MAKE LISTENING SAFE. Make Listening Safe

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1 MAKE LISTENING SAFE Make Listening Safe

2 ii MAKE LISTENING SAFE

3 Concern is growing about the rising exposure to loud sounds in recreational settings such as nightclubs, discotheques, pubs, bars, cinemas, concerts, sporting events and even fitness classes. With the popularization of technology, devices such as music players are often listened to at unsafe volumes and for prolonged periods of time. Regular participation in such activities poses a serious threat of irreversible hearing loss. Cause for concern The World Health Organization (WHO) estimates that billion young people worldwide could be at risk of hearing loss due to unsafe listening practices. Over 43 million people between the ages of years live with disabling hearing loss due to different causes. Among teenagers and young adults aged years in middle- and high-income countries: Nearly 50% are exposed to unsafe levels of sound from the use of personal audio devices. Around 40% are exposed to potentially damaging sound levels at clubs, discotheques and bars. Analysis of the National Health and Nutrition Examination Survey (NHANES) data from the United States suggests that between 1994 and 2006, the prevalence of hearing lossa among teenagers 12 to 19 years old rose significantly from 3.5% to 5.3%. This rise may be expected to continue as the number of people listening to music through headphones increased by 75% from 1990 to 2005 in the United States. A 2008 European Commission report states that personal audio devices are being used by an increasing proportion of the population. The increasing sales of smartphones, with 470 million devices sold globally in 2011 alone, is another indicator of potential risk. This increased accessibility and use of personal audio devices for listening to music is coupled with their use at high volume and for long durations. Such risk-associated behaviours can permanently damage hearing capacity. shutterstock a Hearing loss = A person has hearing loss if he or she is not able to hear or has a hearing threshold of 25 db or more. Once you lose your hearing, it won t come back! 1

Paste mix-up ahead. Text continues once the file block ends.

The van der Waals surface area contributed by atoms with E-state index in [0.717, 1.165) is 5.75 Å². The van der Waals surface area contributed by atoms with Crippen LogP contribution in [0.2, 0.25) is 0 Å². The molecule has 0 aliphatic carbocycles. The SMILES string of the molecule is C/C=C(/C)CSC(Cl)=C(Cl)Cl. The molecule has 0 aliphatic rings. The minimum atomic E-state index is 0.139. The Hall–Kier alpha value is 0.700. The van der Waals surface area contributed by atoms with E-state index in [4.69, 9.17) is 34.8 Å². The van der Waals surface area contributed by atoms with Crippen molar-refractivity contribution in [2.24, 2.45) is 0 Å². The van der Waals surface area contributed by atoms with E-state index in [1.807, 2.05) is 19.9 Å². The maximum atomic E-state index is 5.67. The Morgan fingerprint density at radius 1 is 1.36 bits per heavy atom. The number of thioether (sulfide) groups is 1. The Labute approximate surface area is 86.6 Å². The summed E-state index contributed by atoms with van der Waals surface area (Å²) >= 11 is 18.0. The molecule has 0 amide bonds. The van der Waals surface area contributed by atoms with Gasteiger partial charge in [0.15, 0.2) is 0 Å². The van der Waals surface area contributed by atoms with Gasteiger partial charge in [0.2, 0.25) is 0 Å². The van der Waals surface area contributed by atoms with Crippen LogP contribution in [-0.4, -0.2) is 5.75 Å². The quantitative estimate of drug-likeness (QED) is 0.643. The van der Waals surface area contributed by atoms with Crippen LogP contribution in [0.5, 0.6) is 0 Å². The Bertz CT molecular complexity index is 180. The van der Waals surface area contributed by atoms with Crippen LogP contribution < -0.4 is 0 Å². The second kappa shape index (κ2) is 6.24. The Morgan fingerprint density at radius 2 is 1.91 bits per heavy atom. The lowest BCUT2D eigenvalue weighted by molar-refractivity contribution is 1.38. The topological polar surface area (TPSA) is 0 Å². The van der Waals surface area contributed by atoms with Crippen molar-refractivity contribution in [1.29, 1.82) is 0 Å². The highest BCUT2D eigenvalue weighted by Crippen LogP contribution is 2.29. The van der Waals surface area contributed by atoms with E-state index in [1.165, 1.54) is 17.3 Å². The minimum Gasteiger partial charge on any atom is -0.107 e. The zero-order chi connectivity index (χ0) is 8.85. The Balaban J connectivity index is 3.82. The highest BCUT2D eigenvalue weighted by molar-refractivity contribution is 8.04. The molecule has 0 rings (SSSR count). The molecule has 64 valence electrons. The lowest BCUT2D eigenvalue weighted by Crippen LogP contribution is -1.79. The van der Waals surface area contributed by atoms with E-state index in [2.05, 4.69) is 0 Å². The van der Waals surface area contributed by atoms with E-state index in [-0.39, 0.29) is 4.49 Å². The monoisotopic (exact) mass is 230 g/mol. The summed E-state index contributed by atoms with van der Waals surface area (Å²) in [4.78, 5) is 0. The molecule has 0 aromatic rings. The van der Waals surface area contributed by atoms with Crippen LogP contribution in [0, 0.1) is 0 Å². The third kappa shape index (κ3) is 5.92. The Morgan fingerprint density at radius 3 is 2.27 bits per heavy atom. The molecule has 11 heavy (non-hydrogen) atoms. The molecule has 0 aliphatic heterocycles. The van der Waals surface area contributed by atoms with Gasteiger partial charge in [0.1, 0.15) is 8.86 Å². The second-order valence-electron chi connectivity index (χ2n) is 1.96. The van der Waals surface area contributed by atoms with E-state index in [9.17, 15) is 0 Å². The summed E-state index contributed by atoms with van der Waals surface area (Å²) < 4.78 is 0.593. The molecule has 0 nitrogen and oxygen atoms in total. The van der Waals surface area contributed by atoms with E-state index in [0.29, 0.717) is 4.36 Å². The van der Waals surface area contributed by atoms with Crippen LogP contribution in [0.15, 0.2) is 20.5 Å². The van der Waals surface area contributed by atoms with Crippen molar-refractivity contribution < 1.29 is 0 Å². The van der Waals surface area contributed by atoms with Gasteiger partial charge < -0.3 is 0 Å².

4 LESS THAN 1 SEC hr min sec Noise-induced hearing loss is irreversible Exposure to loud sounds for any length of time causes fatigue of the ear s sensory cells. The result is temporary hearing loss or tinnitus (a ringing sensation in the ear). A person enjoying a loud concert may come out experiencing muffled hearing or tinnitus. The hearing improves as the sensory cells recover. When the exposure is particularly loud, regular or prolonged, it can cause permanent damage of the sensory cells and other structures, resulting in irreversible hearing loss. The highfrequency range (i.e. high-pitched sounds) is impacted first and may not be noticeable immediately. Continued exposure leads to progression of hearing loss, ultimately affecting speech comprehension and having a negative impact on the individual s quality of life Some people may be more susceptible to noise-induced hearing loss than others. Genetic predisposition, chronic conditions such as diabetes and exposure to cigarette smoke are known to increase the risk of acquiring noiseinduced hearing loss. Because we cannot tell who the most susceptible individuals are, prevention is the most effective way to avoid such hearing loss. Noise-induced hearing loss can affect many aspects of life, including a person s social and educational development and their ability to work. Children and adults who live in noisy environments may face increased psychological stress and anxiety. hr min sec UNLIMITED UNLIMITED 70 UNLIMITED UNLIMITED In young children, noise-induced hearing loss hinders language acquisition. Learning disabilities, anxiety and attention-seeking behaviours are also common outcomes of hearing loss. Chronic noise exposure in classrooms can impede academic performance in areas such as reading ability, comprehension, short- and long-term memory, and motivation. On average, children who are exposed to noisy learning environments have lower assessment scores on standardized tests. Noise exposure in young people also contributes to age-related hearing loss. Inadequate hearing protection during activities such as shooting firearms or listening to loud music during adolescence may lead to significant communication difficulties much later in life. Listening to devices with earphones can also be unsafe in additional ways. For example, use during walking or cycling decreases auditory perception and increases the listener s chances of being involved in a collision. 2 MAKE LISTENING SAFE